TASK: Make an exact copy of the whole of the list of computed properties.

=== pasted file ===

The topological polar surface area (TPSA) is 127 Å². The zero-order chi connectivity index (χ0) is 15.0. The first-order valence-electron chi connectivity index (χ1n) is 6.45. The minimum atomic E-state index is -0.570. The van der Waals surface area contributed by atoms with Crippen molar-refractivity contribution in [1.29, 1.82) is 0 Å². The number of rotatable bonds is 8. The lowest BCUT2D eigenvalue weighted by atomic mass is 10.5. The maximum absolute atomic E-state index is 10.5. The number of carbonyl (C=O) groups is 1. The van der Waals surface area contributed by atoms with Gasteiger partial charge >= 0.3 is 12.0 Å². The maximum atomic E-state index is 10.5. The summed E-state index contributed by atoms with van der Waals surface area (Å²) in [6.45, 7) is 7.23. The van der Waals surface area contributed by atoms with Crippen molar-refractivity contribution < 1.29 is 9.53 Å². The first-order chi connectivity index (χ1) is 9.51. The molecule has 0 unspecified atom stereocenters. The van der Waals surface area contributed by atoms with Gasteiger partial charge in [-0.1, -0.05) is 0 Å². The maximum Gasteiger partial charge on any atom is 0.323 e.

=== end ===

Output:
The topological polar surface area (TPSA) is 127 Å². The zero-order chi connectivity index (χ0) is 15.0. The first-order valence-electron chi connectivity index (χ1n) is 6.45. The minimum atomic E-state index is -0.570. The van der Waals surface area contributed by atoms with Crippen molar-refractivity contribution in [1.29, 1.82) is 0 Å². The number of rotatable bonds is 8. The lowest BCUT2D eigenvalue weighted by atomic mass is 10.5. The maximum absolute atomic E-state index is 10.5. The number of carbonyl (C=O) groups is 1. The van der Waals surface area contributed by atoms with Gasteiger partial charge >= 0.3 is 12.0 Å². The maximum atomic E-state index is 10.5. The summed E-state index contributed by atoms with van der Waals surface area (Å²) in [6.45, 7) is 7.23. The van der Waals surface area contributed by atoms with Crippen molar-refractivity contribution < 1.29 is 9.53 Å². The first-order chi connectivity index (χ1) is 9.51. The molecule has 0 unspecified atom stereocenters. The van der Waals surface area contributed by atoms with Gasteiger partial charge in [-0.1, -0.05) is 0 Å². The maximum Gasteiger partial charge on any atom is 0.323 e.